Monday, September 23, 2013

Make Mine a Lite, Please

Cov-lite lending is back, and setting records, according to Reuters:
Huge demand for leveraged loans from billions of dollars flowing into U.S. loan funds pushed covenant-lite loan volume to a record $188.7 billion, far surpassing the record of 2007, and still going strong.
Demand for yield by investors is so high now that cov-lite loans are close to becoming the standard, according to the report; covenants in a debt deal are now viewed as a sign that the borrower is risky. Also, credit quality is going down:
As lending to lower-rated companies has increased generally, more of them are also opting for covenant-lite financings.That trend is evident particularly in the B3 ratings category. Around 18 percent of covenant-lite loans are for B3 rated companies so far this year, versus 8 percent in 2012 and 3.7 percent in 2011.

Monday, September 16, 2013

Quote of the Day

As one analyst observed, it is curious when investors are forced to purchase shares for yield and bonds for capital gains.
This gem of a quote is courtesy of the brilliant Satyajit Das, in the FT (registration required). I still think sometimes of an interview he gave in September, 2007, the first four paragraphs of which are about as prescient as a pre-Lehman, pre-Bear-Stearns interview could have been.

Friday, September 13, 2013

More Wisdom from Tett

Gillian Tett has written yet another great column for the Financial Times, summarizing what should have changed, but has not, since the darkest days of the 2008 crisis. Her main points are:

1. The big banks got bigger
2. Shadow banking grew
3. Investors believe in central banks more, not less
4. The rich got richer
5. There have been few relevant criminal convictions
6. Fannie and Freddie Mac are still in business

I recommend the whole thing (registration may be required).

Tett's depth and prescience are a marvel. In January of 2007, too, she wrote a great piece (registration, again). She compared the financial system at that time to "candy floss":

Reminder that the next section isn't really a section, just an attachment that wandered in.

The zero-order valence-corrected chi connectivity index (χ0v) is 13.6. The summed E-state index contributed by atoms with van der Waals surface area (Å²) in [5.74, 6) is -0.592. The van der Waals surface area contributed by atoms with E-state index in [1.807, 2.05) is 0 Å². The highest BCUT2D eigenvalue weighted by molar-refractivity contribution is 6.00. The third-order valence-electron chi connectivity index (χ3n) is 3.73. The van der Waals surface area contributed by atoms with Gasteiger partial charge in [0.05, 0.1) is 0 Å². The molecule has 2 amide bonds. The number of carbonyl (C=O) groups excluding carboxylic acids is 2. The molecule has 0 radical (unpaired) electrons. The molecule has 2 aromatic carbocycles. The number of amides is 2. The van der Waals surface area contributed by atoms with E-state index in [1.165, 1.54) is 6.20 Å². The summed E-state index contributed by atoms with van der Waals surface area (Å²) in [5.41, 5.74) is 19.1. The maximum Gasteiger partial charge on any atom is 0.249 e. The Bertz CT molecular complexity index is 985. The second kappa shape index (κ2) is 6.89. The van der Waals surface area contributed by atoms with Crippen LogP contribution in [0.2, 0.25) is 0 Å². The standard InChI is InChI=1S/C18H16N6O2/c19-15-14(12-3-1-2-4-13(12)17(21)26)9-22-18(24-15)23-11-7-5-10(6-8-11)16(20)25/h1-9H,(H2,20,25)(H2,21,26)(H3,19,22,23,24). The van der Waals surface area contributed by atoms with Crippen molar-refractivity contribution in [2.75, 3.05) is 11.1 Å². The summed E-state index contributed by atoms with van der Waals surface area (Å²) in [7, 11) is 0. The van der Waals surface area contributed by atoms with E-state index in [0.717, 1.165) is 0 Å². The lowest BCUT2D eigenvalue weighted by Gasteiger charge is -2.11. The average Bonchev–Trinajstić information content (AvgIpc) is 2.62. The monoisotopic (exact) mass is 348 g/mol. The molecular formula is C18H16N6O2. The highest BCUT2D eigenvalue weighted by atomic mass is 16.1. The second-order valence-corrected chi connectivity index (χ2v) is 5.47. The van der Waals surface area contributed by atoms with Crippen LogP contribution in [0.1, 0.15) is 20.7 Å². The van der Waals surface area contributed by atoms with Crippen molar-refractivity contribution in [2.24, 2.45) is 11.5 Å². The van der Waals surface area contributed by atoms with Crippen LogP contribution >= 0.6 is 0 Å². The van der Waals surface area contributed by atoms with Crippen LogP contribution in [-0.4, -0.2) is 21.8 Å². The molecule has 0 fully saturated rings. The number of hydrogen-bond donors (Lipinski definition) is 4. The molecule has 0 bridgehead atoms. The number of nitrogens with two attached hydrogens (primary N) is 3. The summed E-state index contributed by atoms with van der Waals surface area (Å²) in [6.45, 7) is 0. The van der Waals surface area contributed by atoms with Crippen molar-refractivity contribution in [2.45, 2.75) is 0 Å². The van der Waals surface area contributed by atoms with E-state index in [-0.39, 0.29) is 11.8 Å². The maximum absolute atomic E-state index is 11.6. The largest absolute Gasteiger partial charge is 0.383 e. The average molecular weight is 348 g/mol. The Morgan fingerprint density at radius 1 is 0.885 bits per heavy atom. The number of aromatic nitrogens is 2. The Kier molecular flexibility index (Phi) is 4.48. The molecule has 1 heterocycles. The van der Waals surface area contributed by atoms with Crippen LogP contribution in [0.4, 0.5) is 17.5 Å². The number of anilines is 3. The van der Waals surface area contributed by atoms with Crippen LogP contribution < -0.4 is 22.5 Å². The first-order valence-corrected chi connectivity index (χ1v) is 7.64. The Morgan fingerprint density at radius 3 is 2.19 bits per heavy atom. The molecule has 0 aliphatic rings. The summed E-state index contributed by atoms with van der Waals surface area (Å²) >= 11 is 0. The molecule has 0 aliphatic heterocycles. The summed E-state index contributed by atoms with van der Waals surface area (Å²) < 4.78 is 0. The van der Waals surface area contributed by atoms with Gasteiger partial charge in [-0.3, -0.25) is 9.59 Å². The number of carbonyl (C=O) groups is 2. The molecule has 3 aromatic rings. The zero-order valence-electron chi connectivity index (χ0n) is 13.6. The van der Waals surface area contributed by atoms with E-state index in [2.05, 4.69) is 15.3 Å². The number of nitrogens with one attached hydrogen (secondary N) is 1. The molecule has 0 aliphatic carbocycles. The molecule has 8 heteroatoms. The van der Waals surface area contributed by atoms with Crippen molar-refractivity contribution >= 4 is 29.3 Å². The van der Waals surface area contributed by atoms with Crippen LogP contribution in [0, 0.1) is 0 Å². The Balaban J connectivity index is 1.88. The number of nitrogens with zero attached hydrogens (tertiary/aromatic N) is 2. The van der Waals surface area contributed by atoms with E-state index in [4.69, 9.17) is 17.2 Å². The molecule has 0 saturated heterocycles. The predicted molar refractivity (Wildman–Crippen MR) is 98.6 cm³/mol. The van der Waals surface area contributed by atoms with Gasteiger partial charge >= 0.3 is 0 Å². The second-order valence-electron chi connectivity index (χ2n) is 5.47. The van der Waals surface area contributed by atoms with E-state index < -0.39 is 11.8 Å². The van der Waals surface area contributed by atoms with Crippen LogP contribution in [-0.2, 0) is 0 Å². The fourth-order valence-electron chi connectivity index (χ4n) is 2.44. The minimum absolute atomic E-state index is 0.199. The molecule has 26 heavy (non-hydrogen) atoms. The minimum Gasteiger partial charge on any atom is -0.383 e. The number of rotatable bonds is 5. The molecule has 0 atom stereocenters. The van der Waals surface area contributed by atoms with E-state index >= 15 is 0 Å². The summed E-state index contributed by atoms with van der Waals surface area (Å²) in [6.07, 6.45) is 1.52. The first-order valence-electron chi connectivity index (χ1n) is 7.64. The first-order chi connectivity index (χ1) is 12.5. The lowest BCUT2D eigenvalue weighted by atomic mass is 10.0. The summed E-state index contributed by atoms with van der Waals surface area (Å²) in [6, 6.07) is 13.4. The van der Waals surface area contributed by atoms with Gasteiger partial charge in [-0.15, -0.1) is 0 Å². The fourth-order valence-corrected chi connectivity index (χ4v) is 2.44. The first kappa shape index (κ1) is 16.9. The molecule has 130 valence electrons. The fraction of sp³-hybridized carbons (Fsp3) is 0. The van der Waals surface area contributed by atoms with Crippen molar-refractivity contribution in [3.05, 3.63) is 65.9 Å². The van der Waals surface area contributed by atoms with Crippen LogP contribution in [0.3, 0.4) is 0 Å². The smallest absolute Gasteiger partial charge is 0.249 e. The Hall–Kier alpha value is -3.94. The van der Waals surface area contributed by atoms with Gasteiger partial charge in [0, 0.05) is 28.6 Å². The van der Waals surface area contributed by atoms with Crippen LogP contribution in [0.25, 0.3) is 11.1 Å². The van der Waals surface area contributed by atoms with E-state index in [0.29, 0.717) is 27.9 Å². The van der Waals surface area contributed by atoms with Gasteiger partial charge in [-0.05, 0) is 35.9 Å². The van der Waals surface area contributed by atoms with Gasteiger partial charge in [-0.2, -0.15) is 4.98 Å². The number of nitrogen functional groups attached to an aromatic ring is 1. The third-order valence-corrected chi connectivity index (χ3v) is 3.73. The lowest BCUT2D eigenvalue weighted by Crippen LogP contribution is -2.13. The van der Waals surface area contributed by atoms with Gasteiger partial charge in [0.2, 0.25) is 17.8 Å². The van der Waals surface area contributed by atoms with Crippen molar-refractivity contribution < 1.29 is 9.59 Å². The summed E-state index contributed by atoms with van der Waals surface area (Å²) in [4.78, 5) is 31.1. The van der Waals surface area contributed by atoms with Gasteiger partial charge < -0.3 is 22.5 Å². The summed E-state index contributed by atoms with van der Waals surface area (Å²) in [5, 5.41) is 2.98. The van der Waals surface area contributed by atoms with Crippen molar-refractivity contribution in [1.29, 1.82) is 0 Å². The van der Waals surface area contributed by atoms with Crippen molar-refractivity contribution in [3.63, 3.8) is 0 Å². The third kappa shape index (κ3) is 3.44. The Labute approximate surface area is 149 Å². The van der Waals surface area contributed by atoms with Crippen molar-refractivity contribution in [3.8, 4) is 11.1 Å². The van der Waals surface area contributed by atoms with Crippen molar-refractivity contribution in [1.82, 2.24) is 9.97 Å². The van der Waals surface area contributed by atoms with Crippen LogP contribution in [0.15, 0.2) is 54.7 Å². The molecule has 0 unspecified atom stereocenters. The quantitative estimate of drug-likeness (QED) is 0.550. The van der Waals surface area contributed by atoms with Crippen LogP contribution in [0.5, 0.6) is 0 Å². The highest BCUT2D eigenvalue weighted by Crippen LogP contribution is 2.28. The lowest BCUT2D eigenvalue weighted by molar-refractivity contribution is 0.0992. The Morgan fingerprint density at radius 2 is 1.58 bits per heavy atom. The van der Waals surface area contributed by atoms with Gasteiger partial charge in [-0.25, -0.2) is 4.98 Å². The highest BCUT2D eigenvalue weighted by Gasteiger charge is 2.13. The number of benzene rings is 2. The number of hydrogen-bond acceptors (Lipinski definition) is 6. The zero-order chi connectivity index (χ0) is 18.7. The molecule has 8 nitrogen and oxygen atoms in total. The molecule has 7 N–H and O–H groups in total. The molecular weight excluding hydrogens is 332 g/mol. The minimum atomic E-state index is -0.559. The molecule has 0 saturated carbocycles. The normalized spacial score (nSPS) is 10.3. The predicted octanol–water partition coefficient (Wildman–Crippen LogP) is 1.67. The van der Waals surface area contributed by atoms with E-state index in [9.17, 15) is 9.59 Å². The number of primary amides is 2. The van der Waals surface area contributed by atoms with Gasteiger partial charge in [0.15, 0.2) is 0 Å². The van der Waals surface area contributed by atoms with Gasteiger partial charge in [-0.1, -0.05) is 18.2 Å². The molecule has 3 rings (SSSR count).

...what worries some policy-makers is that structured finance is often so opaque that dangerous concentrations of credit risk could develop in the system - unseen until a shock. Banks, for example, now seem to be buying each others' securitised bonds through their investment arms, which could mean they are acquiring risk through the back door even as they appear to be shedding it in their published accounts. 
That makes it harder to assess overall leverage in the economy. But it could also make it difficult for central banks to control credit conditions with old-fashioned monetary tools.
 I am a huge fan of hers.

Wednesday, September 11, 2013

News Flash: Bubbles Exist

It is news when a central banker admits that bubbles exist.

But it happened earlier this week, when John Williams, who heads the the San Francisco branch of the Federal Reserve System, gave a very good speech. An excerpt:
The lesson from history is clear: asset price bubbles and crashes are here to stay. They appear to be a consequence of human nature. And the events of the past decade demonstrate the enormous human costs of asset price bubbles and crashes. 
To understand the past and avoid a recurrence of the devastating events we lived through so recently, we need to acknowledge that investors and financial markets do not behave the way rational asset price theory implies. We need to incorporate these channels into the models we use for forecasting, risk analysis, and policy evaluation. This opens up a world where actions, including regulatory and monetary policy measures, may have unintended consequences—such as excessive optimism, risk taking, and the formation of bubbles—that are assumed away in standard rational models.
If everyone acted rationally, independently, and with perfect information, then, yes, bubbles would be impossible. But guess what? They don't.